Giving Tree Farms
Anderson Valley, CA
About three weeks after transplanting our young plants into pots this year, we noticed a few rows weren’t growing as quickly as their neighbors. Their leaves’ configuration even looked different, resembling a duck’s foot with how tightly close together the leaflets sat. But it wasn’t until we dug a little deeper and looked below the soil that we saw something really strange.
We saw a lack of root development, and because the issue wasn’t so easily expressed above ground, we wouldn’t have noticed the stunting displayed on this group of plants without the side-by-side comparison until it was much further into the cultivation cycle. If it had been allowed to go that far, we would have seen a decrease in our yield and our overall quality. We really dodged a bullet.
So, what on earth was going on? The hop latent viroid.
The hop latent viroid (HpLVd) originates from hop plants but is asymptomatic when present. Cannabis, being genetically related to hops, was able to contract this viroid, and unfortunately, the cannabis plant expresses symptoms that significantly impact its growth quality and rate. Signs of HpLVd in the cannabis plant can be seen as stunted growth, brittle stems, less flower mass, lower trichome development, slow to no root growth and yellowing of leaves.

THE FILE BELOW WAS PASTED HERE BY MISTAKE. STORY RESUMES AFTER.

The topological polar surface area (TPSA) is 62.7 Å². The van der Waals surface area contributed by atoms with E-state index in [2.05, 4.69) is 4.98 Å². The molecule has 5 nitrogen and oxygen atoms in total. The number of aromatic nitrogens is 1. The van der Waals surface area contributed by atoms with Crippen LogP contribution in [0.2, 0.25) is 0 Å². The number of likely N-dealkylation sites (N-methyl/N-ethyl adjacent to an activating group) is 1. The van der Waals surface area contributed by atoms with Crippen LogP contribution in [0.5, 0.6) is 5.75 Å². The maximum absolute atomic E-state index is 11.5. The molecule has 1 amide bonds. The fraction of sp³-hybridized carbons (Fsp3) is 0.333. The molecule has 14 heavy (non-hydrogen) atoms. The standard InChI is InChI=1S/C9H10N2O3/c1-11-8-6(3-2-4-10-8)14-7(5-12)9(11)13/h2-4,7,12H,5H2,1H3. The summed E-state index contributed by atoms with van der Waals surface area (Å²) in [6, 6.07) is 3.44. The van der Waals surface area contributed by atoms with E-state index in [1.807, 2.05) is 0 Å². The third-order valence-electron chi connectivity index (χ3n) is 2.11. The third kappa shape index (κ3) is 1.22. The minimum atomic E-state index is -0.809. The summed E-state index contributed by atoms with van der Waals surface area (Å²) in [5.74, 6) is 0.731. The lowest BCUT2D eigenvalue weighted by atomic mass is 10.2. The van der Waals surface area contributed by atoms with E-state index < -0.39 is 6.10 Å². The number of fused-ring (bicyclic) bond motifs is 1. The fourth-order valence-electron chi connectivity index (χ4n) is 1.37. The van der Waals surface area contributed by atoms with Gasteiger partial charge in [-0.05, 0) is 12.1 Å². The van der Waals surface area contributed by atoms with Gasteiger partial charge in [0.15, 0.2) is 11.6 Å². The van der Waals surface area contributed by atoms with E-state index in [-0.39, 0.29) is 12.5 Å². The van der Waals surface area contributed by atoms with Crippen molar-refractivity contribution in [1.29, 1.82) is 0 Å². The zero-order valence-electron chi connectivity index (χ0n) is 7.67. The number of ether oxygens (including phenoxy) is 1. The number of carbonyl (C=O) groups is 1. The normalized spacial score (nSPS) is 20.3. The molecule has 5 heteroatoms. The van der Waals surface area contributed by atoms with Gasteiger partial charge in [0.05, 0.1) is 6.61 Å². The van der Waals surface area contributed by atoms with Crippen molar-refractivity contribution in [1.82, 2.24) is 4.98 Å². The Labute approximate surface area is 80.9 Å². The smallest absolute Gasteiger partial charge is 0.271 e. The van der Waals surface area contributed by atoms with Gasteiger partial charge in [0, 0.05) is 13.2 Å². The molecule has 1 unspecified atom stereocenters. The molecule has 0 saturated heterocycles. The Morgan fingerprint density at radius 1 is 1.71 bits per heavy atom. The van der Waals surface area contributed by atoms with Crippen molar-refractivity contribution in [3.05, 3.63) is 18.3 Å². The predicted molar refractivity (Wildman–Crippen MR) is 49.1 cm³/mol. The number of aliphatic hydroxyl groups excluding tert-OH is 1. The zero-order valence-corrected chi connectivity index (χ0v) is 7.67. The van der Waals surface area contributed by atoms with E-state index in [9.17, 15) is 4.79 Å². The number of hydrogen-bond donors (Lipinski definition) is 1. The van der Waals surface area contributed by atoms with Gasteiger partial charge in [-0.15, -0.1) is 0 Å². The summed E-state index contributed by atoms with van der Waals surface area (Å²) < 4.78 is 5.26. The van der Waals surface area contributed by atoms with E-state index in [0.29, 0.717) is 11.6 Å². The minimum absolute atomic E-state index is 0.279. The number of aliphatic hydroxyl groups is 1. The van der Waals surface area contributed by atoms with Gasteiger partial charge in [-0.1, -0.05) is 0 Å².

The symptoms can be all over the place, and sometimes won’t boldly display until they are well into their cultivation cycle or are introduced to environmental stressors. It’s super insidious in this way, especially considering the first place you look probably won’t be the roots because the plants will still uptake nitrogen. Cannabis plants with HpLVd will run into yield and quality problems down the road and will risk transmitting the viroid to other plants. With that in mind, we quickly replaced the contaminated plants with new ones and took the couple week delay to ensure we didn’t face a terrible fate.
HpLVd can be transmitted by cutting infected and non-infected clones with the same scalpel and through cross-breeding viroid-containing cultivars for seed production. In fact, it’s now estimated that 8% of all cannabis seeds have HpLVd. It’s because of this that many nurseries and seed banks could be unknowingly passing the viroid on to their customers due to a lack of research on this topic and a lot of unknowns regarding transmission.
One avenue to prevent the spread is through the use of tissue culture. We had one of our cultivars sent to a tissue culture lab to ensure future cuttings of it won’t contain HpLVd. The tissue culture lab searches for the viroid, then eliminates it if found. Going forward, we will be utilizing our tissue culture lab to ensure we don’t run into this problem again.